THE URGE TO develop ever more diversified model ranges, which has seized several motor manufacturers and especially those in Germany, occasionally results in cars that cause us seriously to wonder whether they answer a question anyone in their right mind was asking. Think, for example, of the late and largely unlamented Mercedes-Benz R-class, which, depending on how you look at it, was either a station wagon on an overdose of steroids or a severely sat-upon SUV, but never the “sports tourer” of marketers' hype. Clearly a case of back to the drawing board – or to be more accurate with the R-class, discreetly kill it off and pretend it never happened.
Beauty, though, is definitely in the eye of the beholder. Many of us blanched when we first clapped eyes on Audi's truck-like Q7 and the BMW 5-series GT, and perhaps even pondered what on Earth the guys in Ingolstadt and Munich were smoking when they signed off on such monstrosities. Yet so successful have both been in the marketplace that a replacement for the former was unveiled early this year (the bad news: it doesn't look much better), while a secondgeneration GT is said to be well on the way.
Part SUV, part four-door coupe, BMW's X6 crossover also provoked extreme reactions on its arrival in 2008. Some loved its idiosyncratic boldness and tall stance, and others frankly loathed it, with those in the middle being simply baffled. Yet like the Porsche Panamera, another vehicle whose looks have tended to polarise opinion, once you've actually driven the thing it all begins to make sense. For, over time, the X6 has turned out to be really rather good – so good, in fact, that we're not only inclined to forgive its curate's-egg styling but have even stopped finding it offensive. It, too, has carved out a niche for itself in the market, with sales of around a quarter of a million – a niche deemed sufficiently lucrative that rival manufacturers (hello, upcoming Audi Q6) are busily readying their own contenders.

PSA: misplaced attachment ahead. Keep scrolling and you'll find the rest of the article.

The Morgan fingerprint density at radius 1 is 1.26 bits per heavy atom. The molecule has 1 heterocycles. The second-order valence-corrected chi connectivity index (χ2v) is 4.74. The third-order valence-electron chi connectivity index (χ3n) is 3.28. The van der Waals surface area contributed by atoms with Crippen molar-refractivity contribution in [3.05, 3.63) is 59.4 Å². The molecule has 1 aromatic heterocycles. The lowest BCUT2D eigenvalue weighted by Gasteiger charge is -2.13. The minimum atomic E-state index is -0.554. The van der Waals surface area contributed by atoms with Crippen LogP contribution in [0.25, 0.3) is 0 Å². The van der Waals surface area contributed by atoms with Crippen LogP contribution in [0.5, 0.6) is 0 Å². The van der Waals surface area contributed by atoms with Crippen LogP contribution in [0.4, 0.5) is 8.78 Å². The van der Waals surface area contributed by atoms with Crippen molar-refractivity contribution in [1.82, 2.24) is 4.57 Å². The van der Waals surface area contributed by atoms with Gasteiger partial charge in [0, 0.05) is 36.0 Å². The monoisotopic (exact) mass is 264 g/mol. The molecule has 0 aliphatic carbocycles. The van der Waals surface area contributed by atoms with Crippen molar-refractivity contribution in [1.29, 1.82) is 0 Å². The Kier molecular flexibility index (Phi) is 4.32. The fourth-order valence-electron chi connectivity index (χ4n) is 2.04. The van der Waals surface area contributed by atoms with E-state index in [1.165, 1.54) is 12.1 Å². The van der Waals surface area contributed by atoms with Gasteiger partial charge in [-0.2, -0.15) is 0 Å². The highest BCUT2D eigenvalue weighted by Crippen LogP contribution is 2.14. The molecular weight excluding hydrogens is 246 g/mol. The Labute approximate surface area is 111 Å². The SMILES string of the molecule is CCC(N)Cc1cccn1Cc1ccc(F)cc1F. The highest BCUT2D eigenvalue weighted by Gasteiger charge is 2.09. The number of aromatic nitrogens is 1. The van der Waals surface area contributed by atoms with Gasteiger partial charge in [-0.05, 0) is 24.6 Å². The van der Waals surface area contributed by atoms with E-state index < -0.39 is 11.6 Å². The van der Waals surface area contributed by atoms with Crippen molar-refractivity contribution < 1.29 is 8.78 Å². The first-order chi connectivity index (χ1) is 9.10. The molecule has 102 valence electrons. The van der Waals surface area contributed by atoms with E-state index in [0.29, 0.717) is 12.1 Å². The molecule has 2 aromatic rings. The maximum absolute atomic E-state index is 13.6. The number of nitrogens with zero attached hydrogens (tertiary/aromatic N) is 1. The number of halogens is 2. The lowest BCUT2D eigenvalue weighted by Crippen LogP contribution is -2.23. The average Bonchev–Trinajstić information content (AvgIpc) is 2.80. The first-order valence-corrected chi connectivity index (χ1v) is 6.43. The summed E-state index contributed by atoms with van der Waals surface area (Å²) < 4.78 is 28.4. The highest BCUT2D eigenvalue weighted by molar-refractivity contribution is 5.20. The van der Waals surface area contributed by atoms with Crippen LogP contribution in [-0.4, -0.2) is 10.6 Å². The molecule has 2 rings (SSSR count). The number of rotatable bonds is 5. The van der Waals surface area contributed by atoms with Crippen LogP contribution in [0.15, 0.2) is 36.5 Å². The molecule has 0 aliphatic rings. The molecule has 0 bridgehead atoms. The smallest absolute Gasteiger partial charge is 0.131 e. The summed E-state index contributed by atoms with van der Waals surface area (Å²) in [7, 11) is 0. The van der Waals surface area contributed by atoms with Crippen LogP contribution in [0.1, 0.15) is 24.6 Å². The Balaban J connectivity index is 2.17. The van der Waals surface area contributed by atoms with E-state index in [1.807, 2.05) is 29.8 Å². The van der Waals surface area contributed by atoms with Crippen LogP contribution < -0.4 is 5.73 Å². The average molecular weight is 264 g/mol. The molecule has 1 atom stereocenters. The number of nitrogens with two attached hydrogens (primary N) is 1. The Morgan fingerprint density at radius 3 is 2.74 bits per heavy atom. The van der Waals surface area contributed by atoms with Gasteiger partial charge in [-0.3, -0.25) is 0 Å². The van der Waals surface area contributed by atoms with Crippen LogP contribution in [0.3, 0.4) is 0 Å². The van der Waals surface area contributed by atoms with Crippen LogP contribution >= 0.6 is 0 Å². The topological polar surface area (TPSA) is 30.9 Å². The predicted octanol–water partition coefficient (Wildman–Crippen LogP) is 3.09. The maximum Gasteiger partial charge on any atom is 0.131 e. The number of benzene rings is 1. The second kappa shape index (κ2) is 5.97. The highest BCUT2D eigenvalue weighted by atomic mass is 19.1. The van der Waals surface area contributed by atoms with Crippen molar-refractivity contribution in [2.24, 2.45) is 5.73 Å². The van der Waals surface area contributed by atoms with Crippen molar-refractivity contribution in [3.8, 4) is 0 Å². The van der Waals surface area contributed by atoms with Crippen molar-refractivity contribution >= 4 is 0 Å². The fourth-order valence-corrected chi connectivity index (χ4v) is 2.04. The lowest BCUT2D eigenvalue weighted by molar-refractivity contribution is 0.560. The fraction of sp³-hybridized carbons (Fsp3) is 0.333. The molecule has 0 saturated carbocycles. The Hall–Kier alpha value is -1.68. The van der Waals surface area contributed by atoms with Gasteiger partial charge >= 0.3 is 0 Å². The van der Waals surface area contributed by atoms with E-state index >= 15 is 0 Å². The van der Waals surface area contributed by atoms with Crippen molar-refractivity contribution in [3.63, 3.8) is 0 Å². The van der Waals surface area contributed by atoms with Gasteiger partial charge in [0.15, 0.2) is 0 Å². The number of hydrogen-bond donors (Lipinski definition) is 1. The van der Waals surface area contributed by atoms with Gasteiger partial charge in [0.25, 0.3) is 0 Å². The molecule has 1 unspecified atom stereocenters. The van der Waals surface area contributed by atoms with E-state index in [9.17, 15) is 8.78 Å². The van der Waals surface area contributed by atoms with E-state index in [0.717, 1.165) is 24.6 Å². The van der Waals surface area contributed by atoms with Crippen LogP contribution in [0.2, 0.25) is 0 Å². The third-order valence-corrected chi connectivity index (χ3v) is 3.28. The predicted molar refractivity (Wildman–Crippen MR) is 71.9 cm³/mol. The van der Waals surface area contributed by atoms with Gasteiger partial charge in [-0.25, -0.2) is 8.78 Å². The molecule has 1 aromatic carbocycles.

Stealing a march on its competitors and underlining its “ownership” of a segment that the company refers to as “sports activity coupe”, BMW announced its second-gen X6 last autumn, following it up in February with the launch of a somewhat more berserk, M-badged version at the Circuit of the Americas (COTA) in Austin, Texas. While surprising to those inclined to doubt the X6 M's pukka performance credentials, that choice of venue was clear evidence of the Bavarians' confidence that this hefty new beast really can cut the mustard on one of the most technical F1 racetracks.
For a largely new car, the 2015 X6 looks so similar to its predecessor that many will have problems telling them apart. If you really need to know, however, it's a few centimetres longer and there's a swage line above the rear wheel arches Distinguishing it from less powerful models, the X6 M also gets bigger front intakes, side vents, a rear diffuser with a pair of twin exhausts, a rear-deck spoiler and 21-inch alloys. All the test vehicles lined up on the COTA infield wear a handsome metallic blue paint job – the colour du jour, it seems – that visually at least helps shed kilograms off the M's corpulent physique (it remains a big and heavy car, though, tipping the scales at 2.35 tonnes).